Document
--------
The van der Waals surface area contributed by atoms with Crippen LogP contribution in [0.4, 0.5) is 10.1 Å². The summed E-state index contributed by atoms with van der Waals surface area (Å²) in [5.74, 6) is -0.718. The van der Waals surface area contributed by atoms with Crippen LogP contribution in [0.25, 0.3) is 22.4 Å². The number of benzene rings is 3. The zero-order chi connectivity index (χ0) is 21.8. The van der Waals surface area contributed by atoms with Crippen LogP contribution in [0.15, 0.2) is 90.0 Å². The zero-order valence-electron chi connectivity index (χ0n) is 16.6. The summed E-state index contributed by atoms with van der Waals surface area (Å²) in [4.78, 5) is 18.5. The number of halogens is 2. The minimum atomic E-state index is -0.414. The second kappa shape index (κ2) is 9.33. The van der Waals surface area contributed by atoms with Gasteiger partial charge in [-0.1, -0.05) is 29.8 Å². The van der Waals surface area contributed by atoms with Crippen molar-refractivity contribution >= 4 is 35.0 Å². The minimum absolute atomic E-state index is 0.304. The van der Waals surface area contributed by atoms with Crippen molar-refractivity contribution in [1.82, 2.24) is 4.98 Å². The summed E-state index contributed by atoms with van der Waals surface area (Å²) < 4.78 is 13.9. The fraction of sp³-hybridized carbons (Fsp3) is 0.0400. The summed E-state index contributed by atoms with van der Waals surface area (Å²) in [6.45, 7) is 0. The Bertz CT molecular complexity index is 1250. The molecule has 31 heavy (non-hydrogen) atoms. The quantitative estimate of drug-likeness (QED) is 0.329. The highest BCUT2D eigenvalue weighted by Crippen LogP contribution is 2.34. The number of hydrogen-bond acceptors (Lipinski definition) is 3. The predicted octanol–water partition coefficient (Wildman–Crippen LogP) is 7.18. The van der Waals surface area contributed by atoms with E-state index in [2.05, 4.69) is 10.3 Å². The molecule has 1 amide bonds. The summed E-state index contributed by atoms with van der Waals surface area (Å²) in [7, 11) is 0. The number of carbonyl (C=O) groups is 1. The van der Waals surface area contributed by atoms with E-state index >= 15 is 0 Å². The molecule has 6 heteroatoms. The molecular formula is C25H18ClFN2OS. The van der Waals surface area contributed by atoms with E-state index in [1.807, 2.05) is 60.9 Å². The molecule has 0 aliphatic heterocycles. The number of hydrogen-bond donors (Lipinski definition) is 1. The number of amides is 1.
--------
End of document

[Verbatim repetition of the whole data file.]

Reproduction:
The van der Waals surface area contributed by atoms with Crippen LogP contribution in [0.4, 0.5) is 10.1 Å². The summed E-state index contributed by atoms with van der Waals surface area (Å²) in [5.74, 6) is -0.718. The van der Waals surface area contributed by atoms with Crippen LogP contribution in [0.25, 0.3) is 22.4 Å². The number of benzene rings is 3. The zero-order chi connectivity index (χ0) is 21.8. The van der Waals surface area contributed by atoms with Crippen LogP contribution in [0.15, 0.2) is 90.0 Å². The zero-order valence-electron chi connectivity index (χ0n) is 16.6. The summed E-state index contributed by atoms with van der Waals surface area (Å²) in [4.78, 5) is 18.5. The number of halogens is 2. The minimum atomic E-state index is -0.414. The second kappa shape index (κ2) is 9.33. The van der Waals surface area contributed by atoms with Gasteiger partial charge in [-0.1, -0.05) is 29.8 Å². The van der Waals surface area contributed by atoms with Crippen molar-refractivity contribution >= 4 is 35.0 Å². The minimum absolute atomic E-state index is 0.304. The van der Waals surface area contributed by atoms with Crippen molar-refractivity contribution in [1.82, 2.24) is 4.98 Å². The summed E-state index contributed by atoms with van der Waals surface area (Å²) < 4.78 is 13.9. The fraction of sp³-hybridized carbons (Fsp3) is 0.0400. The summed E-state index contributed by atoms with van der Waals surface area (Å²) in [6.45, 7) is 0. The Bertz CT molecular complexity index is 1250. The molecule has 31 heavy (non-hydrogen) atoms. The quantitative estimate of drug-likeness (QED) is 0.329. The highest BCUT2D eigenvalue weighted by Crippen LogP contribution is 2.34. The number of hydrogen-bond acceptors (Lipinski definition) is 3. The predicted octanol–water partition coefficient (Wildman–Crippen LogP) is 7.18. The van der Waals surface area contributed by atoms with E-state index in [2.05, 4.69) is 10.3 Å². The molecule has 1 amide bonds. The summed E-state index contributed by atoms with van der Waals surface area (Å²) in [7, 11) is 0. The number of carbonyl (C=O) groups is 1. The van der Waals surface area contributed by atoms with E-state index >= 15 is 0 Å². The molecule has 6 heteroatoms. The molecular formula is C25H18ClFN2OS. The van der Waals surface area contributed by atoms with E-state index in [1.807, 2.05) is 60.9 Å². The molecule has 0 aliphatic heterocycles. The number of hydrogen-bond donors (Lipinski definition) is 1. The number of amides is 1.